What is Epping Forest really worth?

A new report has revealed that Epping Forest – London and Essex’s largest green space – is worth around £64.4 million a year in public benefits, with a present value of £1.9bn over 50 years.

Epping Forest is conserved by the City of London Corporation as a registered charity as part of a network of internationally important open spaces which it manages across London and southeast England. 

It is designated as a European Site of Special Scientific Interest, a Special Area of Conservation, and one of the few remaining extensive ancient forests in the south of England. 

The report, produced by Natural Capital Solutions, calculated the value of a number of benefits Epping Forest delivers to the public, including through recreation, health and wellbeing, air and water quality, and by removing carbon from the atmosphere. 

It found that the Forest’s health and recreation benefits alone are worth £50.7 million every year to society, and its ability to capture carbon from the atmosphere is worth £4.1 million annually. 

The report also shows that the site delivers the highest benefit-to-cost ratio of all City Corporation-managed open spaces at 20.2, which means that for every £1 spent on service provision, the Forest delivers £20.20 in public benefits. 

Epping Forest stretches from Manor Park in the south, through to Epping in the north, and covers an area of around 8,000 acres, which is roughly nine times the size of New York’s Central Park. It makes up 73% of the 11,000 acres protected by the City Corporation and attracts more than 10 million visitors per year – equivalent to almost the entire population of Sweden. 

It is home to over one million trees, some of which are up to 1,000 years old – including 50,000 ancient pollards of beech, hornbeam, and oak. They support a wealth of insects and fungi including many rare and vulnerable species. 

The Forest is of national and international conservation importance, containing two registered historic parks, eight listed buildings and four scheduled ancient monuments.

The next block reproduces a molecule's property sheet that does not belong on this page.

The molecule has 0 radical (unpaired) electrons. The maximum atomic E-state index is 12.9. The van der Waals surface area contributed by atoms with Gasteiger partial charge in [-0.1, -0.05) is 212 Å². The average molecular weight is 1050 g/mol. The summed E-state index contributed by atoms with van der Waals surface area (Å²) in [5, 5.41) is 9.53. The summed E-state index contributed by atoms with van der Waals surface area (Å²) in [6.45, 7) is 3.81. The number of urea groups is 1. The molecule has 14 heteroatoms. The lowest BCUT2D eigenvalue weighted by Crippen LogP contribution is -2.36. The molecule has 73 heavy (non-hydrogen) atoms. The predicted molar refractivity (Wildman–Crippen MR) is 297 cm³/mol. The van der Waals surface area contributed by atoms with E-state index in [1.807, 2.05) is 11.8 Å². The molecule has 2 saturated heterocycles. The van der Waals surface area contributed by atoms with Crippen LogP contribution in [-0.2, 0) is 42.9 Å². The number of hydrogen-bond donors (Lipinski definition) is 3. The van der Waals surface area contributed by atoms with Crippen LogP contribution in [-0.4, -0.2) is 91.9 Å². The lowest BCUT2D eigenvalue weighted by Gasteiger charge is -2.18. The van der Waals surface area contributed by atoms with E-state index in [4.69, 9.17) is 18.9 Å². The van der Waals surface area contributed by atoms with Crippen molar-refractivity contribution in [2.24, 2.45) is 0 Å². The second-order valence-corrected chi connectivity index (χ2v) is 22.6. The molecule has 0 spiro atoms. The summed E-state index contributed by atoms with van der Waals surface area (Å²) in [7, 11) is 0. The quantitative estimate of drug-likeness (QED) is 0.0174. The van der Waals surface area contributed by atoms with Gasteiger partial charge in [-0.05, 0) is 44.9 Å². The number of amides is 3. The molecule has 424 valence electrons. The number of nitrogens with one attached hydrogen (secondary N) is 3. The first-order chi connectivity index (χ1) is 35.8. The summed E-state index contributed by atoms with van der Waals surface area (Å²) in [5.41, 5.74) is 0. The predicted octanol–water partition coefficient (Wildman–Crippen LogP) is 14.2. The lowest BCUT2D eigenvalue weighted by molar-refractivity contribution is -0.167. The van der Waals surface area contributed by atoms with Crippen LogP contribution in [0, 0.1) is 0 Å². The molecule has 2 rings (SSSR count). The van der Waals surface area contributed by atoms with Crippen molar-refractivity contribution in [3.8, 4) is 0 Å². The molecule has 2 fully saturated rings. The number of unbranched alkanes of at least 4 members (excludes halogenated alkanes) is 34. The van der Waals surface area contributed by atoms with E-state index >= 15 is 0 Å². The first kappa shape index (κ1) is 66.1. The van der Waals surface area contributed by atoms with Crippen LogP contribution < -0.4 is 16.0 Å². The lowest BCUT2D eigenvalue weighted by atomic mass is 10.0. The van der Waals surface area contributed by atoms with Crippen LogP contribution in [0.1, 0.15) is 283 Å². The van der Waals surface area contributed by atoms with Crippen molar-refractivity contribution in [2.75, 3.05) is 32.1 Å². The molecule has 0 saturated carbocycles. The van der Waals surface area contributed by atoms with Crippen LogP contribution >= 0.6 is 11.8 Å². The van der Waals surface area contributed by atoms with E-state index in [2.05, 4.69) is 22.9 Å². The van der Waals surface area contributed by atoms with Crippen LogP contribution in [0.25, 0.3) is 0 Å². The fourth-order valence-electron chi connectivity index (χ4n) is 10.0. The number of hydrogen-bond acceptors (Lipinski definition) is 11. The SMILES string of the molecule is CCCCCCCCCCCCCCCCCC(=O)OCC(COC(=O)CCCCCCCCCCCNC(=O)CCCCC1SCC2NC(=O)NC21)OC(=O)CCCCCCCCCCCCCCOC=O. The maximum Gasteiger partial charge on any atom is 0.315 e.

It provides access to facilities for physical activity and recreation such as walking and running, cycling, horse riding, angling, football, cricket and golf. There are three visitor centres, a museum and more than 100 ponds and lakes. 

The report, which looked at the wider network of open spaces managed by the City Corporation, found the total combined value of all its sites to be worth £282.6 million each year in benefits to society overall, and £8.1 billion over 50 years. 

Chairman of the City Corporation’s Epping Forest and Commons Committee, Ben Murphy, said: 

“For the first time, we are able to articulate the economic value of the ‘green lungs of London’, using scientific methodology. 

“As Conservators, this valuation of our natural capital assets helps us understand the impact of the work we do and will help inform future decision-making and resource allocation. It will also allow us to attract support from external stakeholders to deliver targeted improvements to further increase Epping Forest’s environmental and social value. 

“Climate change, the risk of pests and diseases and increased local planning pressures all pose significant risks to the health and wellbeing of Epping Forest. This report enables us to think about what the cost of damage to the Forest might mean for us as a society. We must all redouble our efforts to ensure that never becomes a reality.”